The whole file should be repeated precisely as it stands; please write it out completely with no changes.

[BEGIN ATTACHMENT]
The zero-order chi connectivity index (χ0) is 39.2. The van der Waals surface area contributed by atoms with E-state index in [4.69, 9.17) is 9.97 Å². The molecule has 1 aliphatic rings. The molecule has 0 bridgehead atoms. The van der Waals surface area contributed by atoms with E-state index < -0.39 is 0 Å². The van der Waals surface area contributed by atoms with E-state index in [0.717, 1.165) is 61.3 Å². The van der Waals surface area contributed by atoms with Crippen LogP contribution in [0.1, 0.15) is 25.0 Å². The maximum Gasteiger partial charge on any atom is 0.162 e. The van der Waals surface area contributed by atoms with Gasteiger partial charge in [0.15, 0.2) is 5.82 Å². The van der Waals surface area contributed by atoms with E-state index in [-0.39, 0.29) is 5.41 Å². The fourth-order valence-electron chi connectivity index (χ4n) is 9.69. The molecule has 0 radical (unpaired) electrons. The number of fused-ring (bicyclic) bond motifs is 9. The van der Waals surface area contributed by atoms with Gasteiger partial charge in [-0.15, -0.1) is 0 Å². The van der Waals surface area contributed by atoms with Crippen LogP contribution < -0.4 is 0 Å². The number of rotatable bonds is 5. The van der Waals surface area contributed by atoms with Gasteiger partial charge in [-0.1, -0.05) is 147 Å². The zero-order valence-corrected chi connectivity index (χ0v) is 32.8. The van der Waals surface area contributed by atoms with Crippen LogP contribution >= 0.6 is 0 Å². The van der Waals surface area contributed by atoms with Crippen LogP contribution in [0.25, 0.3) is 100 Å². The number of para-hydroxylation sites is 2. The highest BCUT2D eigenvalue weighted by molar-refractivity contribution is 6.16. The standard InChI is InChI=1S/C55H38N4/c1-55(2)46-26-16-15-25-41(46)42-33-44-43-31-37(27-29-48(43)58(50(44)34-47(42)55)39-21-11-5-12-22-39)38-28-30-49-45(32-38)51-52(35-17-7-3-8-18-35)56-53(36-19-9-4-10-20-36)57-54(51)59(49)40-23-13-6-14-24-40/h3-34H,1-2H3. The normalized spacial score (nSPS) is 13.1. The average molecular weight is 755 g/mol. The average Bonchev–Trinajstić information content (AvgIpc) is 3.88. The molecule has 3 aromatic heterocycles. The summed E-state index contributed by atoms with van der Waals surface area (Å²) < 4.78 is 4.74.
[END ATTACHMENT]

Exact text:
The zero-order chi connectivity index (χ0) is 39.2. The van der Waals surface area contributed by atoms with E-state index in [4.69, 9.17) is 9.97 Å². The molecule has 1 aliphatic rings. The molecule has 0 bridgehead atoms. The van der Waals surface area contributed by atoms with E-state index < -0.39 is 0 Å². The van der Waals surface area contributed by atoms with E-state index in [0.717, 1.165) is 61.3 Å². The van der Waals surface area contributed by atoms with Crippen LogP contribution in [0.1, 0.15) is 25.0 Å². The maximum Gasteiger partial charge on any atom is 0.162 e. The van der Waals surface area contributed by atoms with Gasteiger partial charge in [0.15, 0.2) is 5.82 Å². The van der Waals surface area contributed by atoms with E-state index in [-0.39, 0.29) is 5.41 Å². The fourth-order valence-electron chi connectivity index (χ4n) is 9.69. The molecule has 0 radical (unpaired) electrons. The number of fused-ring (bicyclic) bond motifs is 9. The van der Waals surface area contributed by atoms with Gasteiger partial charge in [-0.15, -0.1) is 0 Å². The van der Waals surface area contributed by atoms with Crippen LogP contribution < -0.4 is 0 Å². The number of rotatable bonds is 5. The van der Waals surface area contributed by atoms with Gasteiger partial charge in [-0.1, -0.05) is 147 Å². The zero-order valence-corrected chi connectivity index (χ0v) is 32.8. The van der Waals surface area contributed by atoms with Crippen LogP contribution >= 0.6 is 0 Å². The van der Waals surface area contributed by atoms with Crippen LogP contribution in [0.25, 0.3) is 100 Å². The number of para-hydroxylation sites is 2. The highest BCUT2D eigenvalue weighted by molar-refractivity contribution is 6.16. The standard InChI is InChI=1S/C55H38N4/c1-55(2)46-26-16-15-25-41(46)42-33-44-43-31-37(27-29-48(43)58(50(44)34-47(42)55)39-21-11-5-12-22-39)38-28-30-49-45(32-38)51-52(35-17-7-3-8-18-35)56-53(36-19-9-4-10-20-36)57-54(51)59(49)40-23-13-6-14-24-40/h3-34H,1-2H3. The normalized spacial score (nSPS) is 13.1. The average molecular weight is 755 g/mol. The average Bonchev–Trinajstić information content (AvgIpc) is 3.88. The molecule has 3 aromatic heterocycles. The summed E-state index contributed by atoms with van der Waals surface area (Å²) < 4.78 is 4.74.